On our 10% HDR test now the X95J was able to output 967 nits of peak brightness. Again we used the Custom Picture mode with maximum brightness and Peak Luminance. This number may not be the highest we have seen in a 4K LED LCD TV but anything close to the 1,000 nits threshold is good enough by any standards.
Keep in mind that the TV can go a bit higher with these numbers by using the Vivid Picture mode in combination with a few other settings available but you are going to loose some picture accuracy so it’s a tradeoff really and depends on what you prefer the most. From these numbers it is clear that the X95J is obviously brighter than the X90J and this in part has to do with the more capable FALD system being utilized here.
As for contrast it seems that the X95J is not as good as the X90J. Although both TVs use VA panels it seems that due to the fact that the X95J uses an X-Wide Angle and X-Anti Reflection filter the resulting contrast is lower. Using the Local Dimming feature does help bring contrast closer to the X90J levels but it is still not on the same level.
One small note here, as it seems that the 65″ size does not use this X-Anti Reflection filter and as such it should, in theory, have better contrast. Unfortunately we didn’t have a 65″ size to test it for ourselves.
Viewing angles is another area where the X95J seems to fare better than the X90J and this is due to the fact that the 75″ and 85″ sizes use Sony’s X-Wide Angle technology. Viewing angles were pretty good for a VA equipped TV and from what we could tell the X95J image quality was retained to pretty good levels up to around 35-40 degrees of angle.
As a result if you plan on using this TV in a living room where multiple wide positions will be used by the family then the X95J will do a very fine job at this.
As far as HDR protocols is concerned there are no surprises from Sony as we continue not to get HDR10+ from them and it seems that they are firmly into Dolby’s camp for now.
In total the X95J features the standard trio of HDR protocols that includes the basic HDR10 which is required for 4K UHD playback, HLG that is used in broadcasting and lastly the more advanced Dolby Vision that uses dynamic metadata and offers the best quality from the three available.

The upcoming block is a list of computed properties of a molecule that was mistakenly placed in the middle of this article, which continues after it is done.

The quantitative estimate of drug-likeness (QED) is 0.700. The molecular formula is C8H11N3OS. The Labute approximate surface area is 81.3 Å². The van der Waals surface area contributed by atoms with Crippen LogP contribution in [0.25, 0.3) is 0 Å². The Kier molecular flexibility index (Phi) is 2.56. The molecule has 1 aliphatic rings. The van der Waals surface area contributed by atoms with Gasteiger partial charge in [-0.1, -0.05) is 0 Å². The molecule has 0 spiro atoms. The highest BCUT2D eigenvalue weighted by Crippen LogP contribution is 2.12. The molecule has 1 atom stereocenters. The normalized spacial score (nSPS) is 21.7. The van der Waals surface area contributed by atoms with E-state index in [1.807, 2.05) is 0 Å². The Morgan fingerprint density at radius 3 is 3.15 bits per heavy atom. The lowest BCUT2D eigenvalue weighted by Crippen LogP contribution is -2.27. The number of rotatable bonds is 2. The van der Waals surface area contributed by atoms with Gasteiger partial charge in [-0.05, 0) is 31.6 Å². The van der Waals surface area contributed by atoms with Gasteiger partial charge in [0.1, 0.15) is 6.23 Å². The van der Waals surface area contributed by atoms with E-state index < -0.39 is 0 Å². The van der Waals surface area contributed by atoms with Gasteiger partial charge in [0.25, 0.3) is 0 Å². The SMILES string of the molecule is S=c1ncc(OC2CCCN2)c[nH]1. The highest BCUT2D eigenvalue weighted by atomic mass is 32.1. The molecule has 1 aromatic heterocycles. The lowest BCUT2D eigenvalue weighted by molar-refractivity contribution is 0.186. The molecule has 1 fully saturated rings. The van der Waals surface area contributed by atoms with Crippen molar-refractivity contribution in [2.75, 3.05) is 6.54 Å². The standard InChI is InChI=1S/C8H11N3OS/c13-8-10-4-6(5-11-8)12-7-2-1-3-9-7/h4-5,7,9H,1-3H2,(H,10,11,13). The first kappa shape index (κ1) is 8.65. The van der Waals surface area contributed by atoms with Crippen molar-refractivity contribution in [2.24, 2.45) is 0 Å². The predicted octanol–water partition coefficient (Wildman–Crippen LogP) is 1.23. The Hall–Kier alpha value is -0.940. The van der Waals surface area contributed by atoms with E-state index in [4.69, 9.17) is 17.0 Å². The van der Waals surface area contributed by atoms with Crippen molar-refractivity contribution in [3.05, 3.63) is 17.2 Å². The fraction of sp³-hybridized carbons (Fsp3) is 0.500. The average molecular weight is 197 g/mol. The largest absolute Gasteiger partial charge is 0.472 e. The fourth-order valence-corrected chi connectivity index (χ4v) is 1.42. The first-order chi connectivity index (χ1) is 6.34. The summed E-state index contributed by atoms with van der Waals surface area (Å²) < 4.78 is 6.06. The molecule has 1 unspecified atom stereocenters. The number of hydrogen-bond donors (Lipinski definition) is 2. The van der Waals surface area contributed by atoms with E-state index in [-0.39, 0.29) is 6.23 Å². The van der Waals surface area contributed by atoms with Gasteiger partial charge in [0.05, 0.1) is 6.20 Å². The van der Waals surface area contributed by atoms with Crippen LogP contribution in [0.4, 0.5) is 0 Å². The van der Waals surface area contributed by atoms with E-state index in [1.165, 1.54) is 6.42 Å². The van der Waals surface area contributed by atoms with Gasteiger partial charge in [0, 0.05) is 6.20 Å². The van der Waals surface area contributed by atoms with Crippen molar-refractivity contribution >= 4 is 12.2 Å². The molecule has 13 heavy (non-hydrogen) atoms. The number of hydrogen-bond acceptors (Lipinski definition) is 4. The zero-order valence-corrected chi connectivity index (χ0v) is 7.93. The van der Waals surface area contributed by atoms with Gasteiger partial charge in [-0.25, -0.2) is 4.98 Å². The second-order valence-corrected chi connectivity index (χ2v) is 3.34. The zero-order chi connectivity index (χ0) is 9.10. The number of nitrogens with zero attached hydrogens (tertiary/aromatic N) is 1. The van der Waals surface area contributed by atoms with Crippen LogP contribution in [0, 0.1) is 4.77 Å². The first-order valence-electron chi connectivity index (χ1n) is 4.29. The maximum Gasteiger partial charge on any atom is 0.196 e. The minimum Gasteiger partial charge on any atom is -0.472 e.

If you don’t care about HDR10+ then you shouldn’t really worry about it. Dolby Vision has far more support for the time being but as we have seen an increasing number of titles supporting Samsung’s solution this may become something to consider in the future.
As was with the X90J, the X95J is equipped with certain tech in order to allow it to display deeper and more lifelike colors. As such Sony has used a XR Triluminos Pro display in combination with XR Color technology which is included in their XR Picture suite.
For this test we measured 88% coverage in the DCI-P3 color space which is ok. On the wider REC.2020 color space we got a 64% coverage which is average and to be honest, we are a bit disappointed by these numbers. As it is, there is not much difference between the X95J and the X90J we tested before.
These numbers may be good enough for a mid-tier release but when we are talking about Sony’s finest 4K LED LCD release in 2021 we were expecting more.
The X95J had very nice color gradients with very little banding mostly in the darker shades but most of the time this will go unnoticed.
Onto our motion performance tests and from what we have observed here the X95J was not all that different from the X90J. In fact the two TVs seemed to behave extremely similar here indicating that whatever processing done in these two models is very similar if not the same. The TV comes with a 100/120Hz panel (depending on your region) while due to the inclusion of Sony’s new processor we get XR Motion Clarity which is the latest technology used to smooth out motion.
You have the option to use either the standard motion interpolation system or use the Black Frame Insertion (BFI) interpolation that is adding black frames in between individual frames and can potentially smooth out motion. BFI can be enabled by turning Clearness to max if you use the Custom setting in the MotionFlow menu.